кукуруза

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Russian[edit]

Etymology[edit]

Cognate with Ukrainian кукуру́(д)з (kukurú(d)z), кукуру́(д)за (kukurú(d)za), Bulgarian кукуру́з (kukurúz), кукума́ра (kukumára), кукура́тка (kukurátka), Serbo-Croatian куку̀руз, Slovenian kukuruza, kukorica, koruza, Polish kukurudza, kukurydza. German Kukuruz was borrowed from Slavic. A difficult word to ascertain the ultimate origin of.

The suggestion of a Slavic origin and a relationship to Bulgarian кукуря́к (kukurják, hellebore), Slovenian kukurjav, kukurjast (curled) does not explain the word-form difficulties (-dz-). Compare Bulgarian момору́з (momorúz), моморо́з (momoróz, corn, maize), мамалига (mamaliga, hominy).

If the source were Romanian cucuruz, it should have originally had the meaning of "pine cones".

A noteworthy hypothesis for the source of "kukuru" is a word used for calling poultry for their feeding (with corn/maize).

The explanation that the term is a loanword from Ottoman Turkish قوقوروز (kokoroz), ultimately from Albanian kokërrëz, from kokërr,[1] remains frequently cited, but derivation from Turkic kоkоrоs (corn, maize) was refuted by F. Miklošič and F. E. Korsch.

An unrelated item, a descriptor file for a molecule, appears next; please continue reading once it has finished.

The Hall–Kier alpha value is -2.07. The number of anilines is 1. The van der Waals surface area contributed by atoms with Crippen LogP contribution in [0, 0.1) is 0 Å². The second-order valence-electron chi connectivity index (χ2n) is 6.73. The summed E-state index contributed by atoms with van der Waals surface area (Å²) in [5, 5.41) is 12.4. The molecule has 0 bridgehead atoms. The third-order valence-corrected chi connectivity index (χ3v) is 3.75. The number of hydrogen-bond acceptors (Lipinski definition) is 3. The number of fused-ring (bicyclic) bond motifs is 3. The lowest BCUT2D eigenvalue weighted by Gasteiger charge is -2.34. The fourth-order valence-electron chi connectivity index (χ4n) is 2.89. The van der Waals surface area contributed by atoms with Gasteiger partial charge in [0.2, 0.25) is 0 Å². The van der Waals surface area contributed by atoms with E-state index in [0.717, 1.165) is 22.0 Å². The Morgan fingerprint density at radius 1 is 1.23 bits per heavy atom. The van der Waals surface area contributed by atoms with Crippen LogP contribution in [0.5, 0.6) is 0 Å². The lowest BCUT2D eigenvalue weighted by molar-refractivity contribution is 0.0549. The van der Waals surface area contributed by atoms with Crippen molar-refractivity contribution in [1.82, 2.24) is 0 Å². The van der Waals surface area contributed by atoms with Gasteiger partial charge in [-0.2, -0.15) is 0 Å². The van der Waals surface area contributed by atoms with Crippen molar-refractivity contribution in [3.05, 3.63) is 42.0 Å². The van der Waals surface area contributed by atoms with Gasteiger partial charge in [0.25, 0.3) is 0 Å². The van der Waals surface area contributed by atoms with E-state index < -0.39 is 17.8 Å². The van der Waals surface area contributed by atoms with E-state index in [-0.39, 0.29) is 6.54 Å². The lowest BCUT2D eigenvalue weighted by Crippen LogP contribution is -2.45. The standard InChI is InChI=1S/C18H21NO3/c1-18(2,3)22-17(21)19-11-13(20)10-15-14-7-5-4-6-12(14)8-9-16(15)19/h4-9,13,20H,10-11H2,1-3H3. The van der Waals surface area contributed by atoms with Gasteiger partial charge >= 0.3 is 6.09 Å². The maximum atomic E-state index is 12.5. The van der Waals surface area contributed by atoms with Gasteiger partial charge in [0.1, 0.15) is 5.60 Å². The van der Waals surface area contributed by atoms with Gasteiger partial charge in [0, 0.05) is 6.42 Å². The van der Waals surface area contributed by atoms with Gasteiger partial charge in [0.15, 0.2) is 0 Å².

Pronunciation[edit]

Noun[edit]

кукуру́за (kukurúzaf inan (genitive кукуру́зы, nominative plural кукуру́зы)

  1. corn, maize, Indian corn

Declension[edit]

Derived terms[edit]

Related terms[edit]

References[edit]

  • кукуруза” in Max Vasmer (1986), Etimologičeskij slovarʹ russkogo jazyka [Etymological Dictionary of the Russian Language], in 4 vols (second edition), Moscow: Progress — Translated from German and supplemented by O. N. Trubačóv
  1. ^ Turkish Etymological Dictionary

Serbo-Croatian[edit]

Pronunciation[edit]

  • IPA(key): /kukurǔːza/
  • Hyphenation: ку‧ку‧ру‧за

Noun[edit]

кукуру́за f (Latin spelling kukurúza)

  1. cornbread

Declension[edit]